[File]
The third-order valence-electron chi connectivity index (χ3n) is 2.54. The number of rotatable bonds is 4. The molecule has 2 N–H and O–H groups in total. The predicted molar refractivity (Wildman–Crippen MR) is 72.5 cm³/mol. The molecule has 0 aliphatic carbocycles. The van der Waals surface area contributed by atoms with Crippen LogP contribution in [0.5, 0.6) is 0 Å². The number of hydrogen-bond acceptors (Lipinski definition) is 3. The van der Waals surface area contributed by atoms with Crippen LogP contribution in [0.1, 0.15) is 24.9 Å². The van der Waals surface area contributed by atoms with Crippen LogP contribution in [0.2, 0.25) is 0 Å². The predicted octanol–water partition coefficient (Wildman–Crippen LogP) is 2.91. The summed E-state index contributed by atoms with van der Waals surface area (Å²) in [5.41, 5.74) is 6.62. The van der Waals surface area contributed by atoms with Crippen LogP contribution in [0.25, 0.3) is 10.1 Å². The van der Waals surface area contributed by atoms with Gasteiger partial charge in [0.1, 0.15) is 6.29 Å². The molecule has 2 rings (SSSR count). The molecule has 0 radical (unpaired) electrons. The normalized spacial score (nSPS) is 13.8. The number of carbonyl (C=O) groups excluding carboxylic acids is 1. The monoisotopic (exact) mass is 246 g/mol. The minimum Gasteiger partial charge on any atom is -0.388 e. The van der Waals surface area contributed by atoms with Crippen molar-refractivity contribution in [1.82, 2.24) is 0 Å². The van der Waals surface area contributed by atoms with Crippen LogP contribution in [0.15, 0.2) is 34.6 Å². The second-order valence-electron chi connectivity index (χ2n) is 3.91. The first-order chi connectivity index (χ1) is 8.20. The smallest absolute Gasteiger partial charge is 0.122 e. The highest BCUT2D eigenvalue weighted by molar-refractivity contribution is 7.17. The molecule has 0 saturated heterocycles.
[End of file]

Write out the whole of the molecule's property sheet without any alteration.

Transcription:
The third-order valence-electron chi connectivity index (χ3n) is 2.54. The number of rotatable bonds is 4. The molecule has 2 N–H and O–H groups in total. The predicted molar refractivity (Wildman–Crippen MR) is 72.5 cm³/mol. The molecule has 0 aliphatic carbocycles. The van der Waals surface area contributed by atoms with Crippen LogP contribution in [0.5, 0.6) is 0 Å². The number of hydrogen-bond acceptors (Lipinski definition) is 3. The van der Waals surface area contributed by atoms with Crippen LogP contribution in [0.1, 0.15) is 24.9 Å². The van der Waals surface area contributed by atoms with Crippen LogP contribution in [0.2, 0.25) is 0 Å². The predicted octanol–water partition coefficient (Wildman–Crippen LogP) is 2.91. The summed E-state index contributed by atoms with van der Waals surface area (Å²) in [5.41, 5.74) is 6.62. The van der Waals surface area contributed by atoms with Crippen LogP contribution in [0.25, 0.3) is 10.1 Å². The van der Waals surface area contributed by atoms with Gasteiger partial charge in [0.1, 0.15) is 6.29 Å². The molecule has 2 rings (SSSR count). The molecule has 0 radical (unpaired) electrons. The normalized spacial score (nSPS) is 13.8. The number of carbonyl (C=O) groups excluding carboxylic acids is 1. The monoisotopic (exact) mass is 246 g/mol. The minimum Gasteiger partial charge on any atom is -0.388 e. The van der Waals surface area contributed by atoms with Crippen molar-refractivity contribution in [1.82, 2.24) is 0 Å². The van der Waals surface area contributed by atoms with Crippen LogP contribution in [0.15, 0.2) is 34.6 Å². The second-order valence-electron chi connectivity index (χ2n) is 3.91. The first-order chi connectivity index (χ1) is 8.20. The smallest absolute Gasteiger partial charge is 0.122 e. The highest BCUT2D eigenvalue weighted by molar-refractivity contribution is 7.17. The molecule has 0 saturated heterocycles.